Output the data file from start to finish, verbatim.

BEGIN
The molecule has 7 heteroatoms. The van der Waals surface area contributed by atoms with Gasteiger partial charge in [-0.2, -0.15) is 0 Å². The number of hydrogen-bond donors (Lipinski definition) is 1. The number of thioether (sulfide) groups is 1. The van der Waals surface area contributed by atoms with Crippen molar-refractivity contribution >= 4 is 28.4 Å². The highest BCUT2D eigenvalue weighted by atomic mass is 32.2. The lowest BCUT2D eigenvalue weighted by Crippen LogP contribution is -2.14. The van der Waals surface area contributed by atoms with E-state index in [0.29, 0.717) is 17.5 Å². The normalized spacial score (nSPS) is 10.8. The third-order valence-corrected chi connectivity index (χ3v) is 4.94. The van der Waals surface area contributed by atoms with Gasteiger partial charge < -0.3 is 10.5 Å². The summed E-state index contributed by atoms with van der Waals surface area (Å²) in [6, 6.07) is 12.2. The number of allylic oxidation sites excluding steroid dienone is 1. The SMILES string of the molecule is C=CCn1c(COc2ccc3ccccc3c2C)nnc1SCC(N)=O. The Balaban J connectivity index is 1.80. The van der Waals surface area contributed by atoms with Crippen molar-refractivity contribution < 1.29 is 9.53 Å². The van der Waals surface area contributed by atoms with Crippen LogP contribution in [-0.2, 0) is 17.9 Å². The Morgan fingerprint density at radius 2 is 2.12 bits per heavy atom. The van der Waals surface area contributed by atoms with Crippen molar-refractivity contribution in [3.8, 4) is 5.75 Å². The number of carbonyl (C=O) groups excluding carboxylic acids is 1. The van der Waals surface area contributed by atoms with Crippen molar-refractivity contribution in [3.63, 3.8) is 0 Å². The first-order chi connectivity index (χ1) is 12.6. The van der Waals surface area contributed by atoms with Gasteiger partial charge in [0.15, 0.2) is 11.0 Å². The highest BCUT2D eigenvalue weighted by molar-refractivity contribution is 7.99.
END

The molecule has 7 heteroatoms. The van der Waals surface area contributed by atoms with Gasteiger partial charge in [-0.2, -0.15) is 0 Å². The number of hydrogen-bond donors (Lipinski definition) is 1. The number of thioether (sulfide) groups is 1. The van der Waals surface area contributed by atoms with Crippen molar-refractivity contribution >= 4 is 28.4 Å². The highest BCUT2D eigenvalue weighted by atomic mass is 32.2. The lowest BCUT2D eigenvalue weighted by Crippen LogP contribution is -2.14. The van der Waals surface area contributed by atoms with E-state index in [0.29, 0.717) is 17.5 Å². The normalized spacial score (nSPS) is 10.8. The third-order valence-corrected chi connectivity index (χ3v) is 4.94. The van der Waals surface area contributed by atoms with Gasteiger partial charge < -0.3 is 10.5 Å². The summed E-state index contributed by atoms with van der Waals surface area (Å²) in [6, 6.07) is 12.2. The number of allylic oxidation sites excluding steroid dienone is 1. The SMILES string of the molecule is C=CCn1c(COc2ccc3ccccc3c2C)nnc1SCC(N)=O. The Balaban J connectivity index is 1.80. The van der Waals surface area contributed by atoms with Crippen molar-refractivity contribution < 1.29 is 9.53 Å². The van der Waals surface area contributed by atoms with Crippen LogP contribution in [-0.2, 0) is 17.9 Å². The Morgan fingerprint density at radius 2 is 2.12 bits per heavy atom. The van der Waals surface area contributed by atoms with Crippen molar-refractivity contribution in [3.8, 4) is 5.75 Å². The number of carbonyl (C=O) groups excluding carboxylic acids is 1. The van der Waals surface area contributed by atoms with Crippen molar-refractivity contribution in [3.63, 3.8) is 0 Å². The first-order chi connectivity index (χ1) is 12.6. The van der Waals surface area contributed by atoms with Gasteiger partial charge in [0.15, 0.2) is 11.0 Å². The highest BCUT2D eigenvalue weighted by molar-refractivity contribution is 7.99.